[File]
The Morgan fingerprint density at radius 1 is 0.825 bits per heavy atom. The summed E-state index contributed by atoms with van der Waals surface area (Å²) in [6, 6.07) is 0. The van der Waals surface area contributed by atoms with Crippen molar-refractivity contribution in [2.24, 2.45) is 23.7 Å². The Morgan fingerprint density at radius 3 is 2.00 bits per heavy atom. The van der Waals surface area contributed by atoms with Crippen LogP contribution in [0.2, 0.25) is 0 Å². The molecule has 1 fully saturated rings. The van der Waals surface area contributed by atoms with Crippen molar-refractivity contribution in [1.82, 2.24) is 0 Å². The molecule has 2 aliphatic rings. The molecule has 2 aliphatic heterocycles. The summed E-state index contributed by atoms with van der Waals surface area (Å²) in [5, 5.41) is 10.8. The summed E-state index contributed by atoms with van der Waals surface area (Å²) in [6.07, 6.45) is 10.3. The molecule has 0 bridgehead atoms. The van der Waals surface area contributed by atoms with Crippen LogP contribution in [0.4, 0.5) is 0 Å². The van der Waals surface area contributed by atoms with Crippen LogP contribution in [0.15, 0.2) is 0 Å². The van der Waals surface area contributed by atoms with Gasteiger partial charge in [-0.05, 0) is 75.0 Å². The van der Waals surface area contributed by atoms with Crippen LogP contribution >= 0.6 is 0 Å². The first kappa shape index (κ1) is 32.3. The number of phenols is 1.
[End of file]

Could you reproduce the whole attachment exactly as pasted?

The Morgan fingerprint density at radius 1 is 0.825 bits per heavy atom. The summed E-state index contributed by atoms with van der Waals surface area (Å²) in [6, 6.07) is 0. The van der Waals surface area contributed by atoms with Crippen molar-refractivity contribution in [2.24, 2.45) is 23.7 Å². The Morgan fingerprint density at radius 3 is 2.00 bits per heavy atom. The van der Waals surface area contributed by atoms with Crippen LogP contribution in [0.2, 0.25) is 0 Å². The molecule has 1 fully saturated rings. The van der Waals surface area contributed by atoms with Crippen molar-refractivity contribution in [1.82, 2.24) is 0 Å². The molecule has 2 aliphatic rings. The molecule has 2 aliphatic heterocycles. The summed E-state index contributed by atoms with van der Waals surface area (Å²) in [5, 5.41) is 10.8. The summed E-state index contributed by atoms with van der Waals surface area (Å²) in [6.07, 6.45) is 10.3. The molecule has 0 bridgehead atoms. The van der Waals surface area contributed by atoms with Crippen LogP contribution in [0.4, 0.5) is 0 Å². The van der Waals surface area contributed by atoms with Crippen LogP contribution in [0.15, 0.2) is 0 Å². The van der Waals surface area contributed by atoms with Gasteiger partial charge in [-0.05, 0) is 75.0 Å². The van der Waals surface area contributed by atoms with Crippen LogP contribution >= 0.6 is 0 Å². The first kappa shape index (κ1) is 32.3. The number of phenols is 1.